Hog Industry Lawyers: Jury Needn't Hear Other Waste Methods

Mar 7, 2018

Attorneys defending the hog industry against federal lawsuits that claim spraying liquefied animal waste over farm fields has harmed their North Carolina neighbors don't want jurors to hear about alternative methods used to dispose of the waste elsewhere.

U.S. District Judge W. Earl Britt and attorneys on Tuesday discussed trial details ahead of the first of what could be dozens of nuisance cases that could impact profits and processes in the country's No. 2 pork-producing state. Britt called the trials starting next month involving more than 500 neighbors of industrial-scale hog operations a "massive" legal undertaking.

The predominant method of raising hogs involves closely confining hundreds of animals in warehouse-like buildings and frequently washing their wastes into collection cesspools. There, the waste is treated and the remaining liquids periodically sprayed out onto fields from movable towers.

Neighbors suing Murphy-Brown LLC, a subsidiary of Virginia-based pork giant Smithfield Foods, contend winds sometimes catch the falling droplets and coat their homes, cars and clothing with filth. The neighbors also contend the hog operations concentrated in a handful of eastern North Carolina counties create intense smells, noise and clouds of flies that intrude on how freely they can use their own property.

Lawyers defending Murphy-Brown said in a court filing that jurors shouldn't be told about alternatives to spraying for disposing animal urine and feces. For example, Midwest hog operations inject or disc hog waste directly into soil rather than spraying it into the air to settle on the ground.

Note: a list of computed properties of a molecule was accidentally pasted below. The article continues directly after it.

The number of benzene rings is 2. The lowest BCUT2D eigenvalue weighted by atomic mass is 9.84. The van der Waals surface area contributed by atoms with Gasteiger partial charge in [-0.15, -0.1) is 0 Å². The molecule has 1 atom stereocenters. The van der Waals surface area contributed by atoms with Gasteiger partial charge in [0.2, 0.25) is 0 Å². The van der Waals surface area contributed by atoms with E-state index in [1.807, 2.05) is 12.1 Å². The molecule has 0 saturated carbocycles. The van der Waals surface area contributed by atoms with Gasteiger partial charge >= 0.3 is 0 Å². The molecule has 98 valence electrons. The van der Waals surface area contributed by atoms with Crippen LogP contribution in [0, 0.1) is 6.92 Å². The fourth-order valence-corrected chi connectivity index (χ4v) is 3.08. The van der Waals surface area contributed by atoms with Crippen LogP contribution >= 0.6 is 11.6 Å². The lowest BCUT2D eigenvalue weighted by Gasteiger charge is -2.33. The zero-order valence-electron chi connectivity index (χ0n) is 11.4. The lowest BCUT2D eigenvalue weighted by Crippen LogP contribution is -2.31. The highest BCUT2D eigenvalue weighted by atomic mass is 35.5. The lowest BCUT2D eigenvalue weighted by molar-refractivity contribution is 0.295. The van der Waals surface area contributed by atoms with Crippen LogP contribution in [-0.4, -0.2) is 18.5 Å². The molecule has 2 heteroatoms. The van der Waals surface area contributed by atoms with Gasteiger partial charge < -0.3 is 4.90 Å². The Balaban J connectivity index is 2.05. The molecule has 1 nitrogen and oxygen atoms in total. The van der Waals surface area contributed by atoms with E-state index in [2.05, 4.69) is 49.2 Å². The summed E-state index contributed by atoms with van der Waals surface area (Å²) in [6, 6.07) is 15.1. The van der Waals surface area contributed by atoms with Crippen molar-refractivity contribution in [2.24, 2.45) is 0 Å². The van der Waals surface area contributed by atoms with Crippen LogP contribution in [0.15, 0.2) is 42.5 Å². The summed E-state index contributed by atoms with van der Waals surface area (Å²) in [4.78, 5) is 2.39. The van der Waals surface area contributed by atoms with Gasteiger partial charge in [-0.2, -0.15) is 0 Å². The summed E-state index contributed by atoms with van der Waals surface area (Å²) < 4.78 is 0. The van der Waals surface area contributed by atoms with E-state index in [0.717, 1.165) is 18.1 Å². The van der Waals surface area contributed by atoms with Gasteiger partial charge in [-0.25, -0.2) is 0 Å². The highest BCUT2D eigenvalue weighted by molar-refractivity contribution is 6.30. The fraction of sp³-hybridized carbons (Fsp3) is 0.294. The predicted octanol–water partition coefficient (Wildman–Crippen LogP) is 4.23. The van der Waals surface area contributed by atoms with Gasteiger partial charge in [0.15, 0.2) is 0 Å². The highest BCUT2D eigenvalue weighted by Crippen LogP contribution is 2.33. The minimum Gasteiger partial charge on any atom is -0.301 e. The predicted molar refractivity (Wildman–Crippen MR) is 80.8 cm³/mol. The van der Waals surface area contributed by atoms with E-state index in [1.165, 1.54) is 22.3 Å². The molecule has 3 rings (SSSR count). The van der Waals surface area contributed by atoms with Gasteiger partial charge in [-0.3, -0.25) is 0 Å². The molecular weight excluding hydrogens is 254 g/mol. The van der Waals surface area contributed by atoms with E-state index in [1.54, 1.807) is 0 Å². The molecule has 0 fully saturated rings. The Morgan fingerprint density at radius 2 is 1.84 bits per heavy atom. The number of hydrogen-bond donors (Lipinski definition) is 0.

Telling jurors about pork-production technologies used outside of North Carolina would confuse them by implying that the same methods could be used at Kinlaw Farm, the Bladen County hog operation being sued by 10 neighbors in the first trial, Murphy-Brown attorneys said. The farm located 10 miles (16 kilometers) east of a massive Smithfield Foods slaughterhouse raises hogs for Murphy-Brown but is not owned by the company.

"Alternative technologies outside North Carolina involve different types of farms, different climates, different topography, and different localities — among other things — all of which make this information of no consequence here," Raleigh-based attorney Mark Anderson wrote last week.

Farmers in Iowa — the top U.S. pork state — and the other large Midwestern pork states store the manure and urine in deep concrete pits beneath the hog houses. The resulting "slurry" is then pumped or trucked onto fields.

North Carolina operations raising roughly 9.3 million hogs tend to be much smaller than their Midwest counterparts and are clustered in low-lying, flood-prone counties with sandy soils and shallow aquifers.
Pork is a $2.3 billion industry in the Tar Heel State.

Next month's test case involving plaintiffs chosen by their lawyers is expected to last about six weeks. A second trial to follow weeks later involves a plaintiff household chosen by Murphy-Brown's lawyers. New trials then would start every month until the cases are decided, dismissed or settlements are reached.

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